9D is one of the best-known openings of all time. The beauty of the other opening mentioned by Celia is that the Dickens has an equally famous last line.

  13. Word of warning – 22D allows for two different solutions. I originally got “oration”, right thinking but wrong word and threw me off those running across it for a while. Obviously won’t articulate the answer, but don’t let it hook you.

  14. Incredible! I had thought the 9A answer was a type of pasta! Had never seen either the book or the film involved with the 4D, 26D, took an inspired guess and Googled. Jack 1344), I was in electronics, but had to learn a bit of solid-state chemistry in order to teach transistor theory. But the noble gases, apart from Helium, have a filled outer shell, and a multitude of molecules end up with eight (as in H2O, NaCl, etc.), end up with eight or a multiple thereof.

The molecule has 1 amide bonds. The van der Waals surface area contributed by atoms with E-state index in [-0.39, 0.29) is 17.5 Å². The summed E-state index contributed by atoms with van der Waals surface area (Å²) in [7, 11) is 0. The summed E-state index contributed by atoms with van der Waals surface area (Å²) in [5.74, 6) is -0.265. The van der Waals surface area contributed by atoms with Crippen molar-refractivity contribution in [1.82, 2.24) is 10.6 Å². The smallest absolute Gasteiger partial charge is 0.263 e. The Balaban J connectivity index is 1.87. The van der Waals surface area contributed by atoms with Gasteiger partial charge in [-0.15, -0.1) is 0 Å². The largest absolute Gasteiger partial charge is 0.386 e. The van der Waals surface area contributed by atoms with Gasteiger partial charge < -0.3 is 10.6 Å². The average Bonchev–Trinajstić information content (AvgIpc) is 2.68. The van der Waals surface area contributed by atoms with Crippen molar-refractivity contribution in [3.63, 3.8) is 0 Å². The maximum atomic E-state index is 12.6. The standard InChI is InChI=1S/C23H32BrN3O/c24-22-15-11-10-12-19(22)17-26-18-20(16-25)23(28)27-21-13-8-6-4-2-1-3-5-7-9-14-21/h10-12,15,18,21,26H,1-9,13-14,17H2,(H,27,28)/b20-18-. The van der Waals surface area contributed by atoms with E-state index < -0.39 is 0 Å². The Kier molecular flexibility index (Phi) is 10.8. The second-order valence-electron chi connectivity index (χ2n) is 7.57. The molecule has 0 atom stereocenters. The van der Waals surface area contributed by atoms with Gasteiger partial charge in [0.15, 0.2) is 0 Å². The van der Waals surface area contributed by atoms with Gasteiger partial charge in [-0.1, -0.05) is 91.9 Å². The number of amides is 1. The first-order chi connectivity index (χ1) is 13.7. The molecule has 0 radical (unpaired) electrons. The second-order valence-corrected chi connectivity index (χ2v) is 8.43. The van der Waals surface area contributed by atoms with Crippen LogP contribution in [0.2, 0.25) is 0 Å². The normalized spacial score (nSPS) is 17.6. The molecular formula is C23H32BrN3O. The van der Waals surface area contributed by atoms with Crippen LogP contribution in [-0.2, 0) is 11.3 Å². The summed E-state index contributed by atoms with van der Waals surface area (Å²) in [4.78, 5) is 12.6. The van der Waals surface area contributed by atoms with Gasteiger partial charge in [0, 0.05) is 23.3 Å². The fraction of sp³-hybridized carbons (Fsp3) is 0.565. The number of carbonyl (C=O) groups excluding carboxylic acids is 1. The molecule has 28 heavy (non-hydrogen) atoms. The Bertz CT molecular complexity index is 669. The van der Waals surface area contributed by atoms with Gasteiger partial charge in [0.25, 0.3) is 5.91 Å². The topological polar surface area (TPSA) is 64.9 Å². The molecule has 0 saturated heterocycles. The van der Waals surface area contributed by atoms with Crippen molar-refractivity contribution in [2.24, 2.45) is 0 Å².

15. @IanF. A hardyesque cracker.

    All out. Loved 9D. I found it mostly easy today with 11A being the last one in.

    Happy birthday, Arthur. Have a good weekend, all.

  16. I once made the mistake of reading 4,26. It’s more like a textbook on whaling than a novel. Bringing it to the screen produced one of Mr Peck’s poorer efforts. I think he even reprised it on TV in his later years.

  17. Thanks, Nicholas. I had done exactly the same and wondered why 21a and 25a were so difficult!

  18. > Word of warning – 22D allows for two different solutions. I originally got “oration”, right thinking but wrong word and threw me off those running across it for a while.

    Heheh, yes I went off the rails in the same clue, with ‘mission’.

  19. Sorry to bother everyone. I believe I am finished, but have no idea as to word play for my answers to 18A, 6D & 22D. Could anyone shed any insight?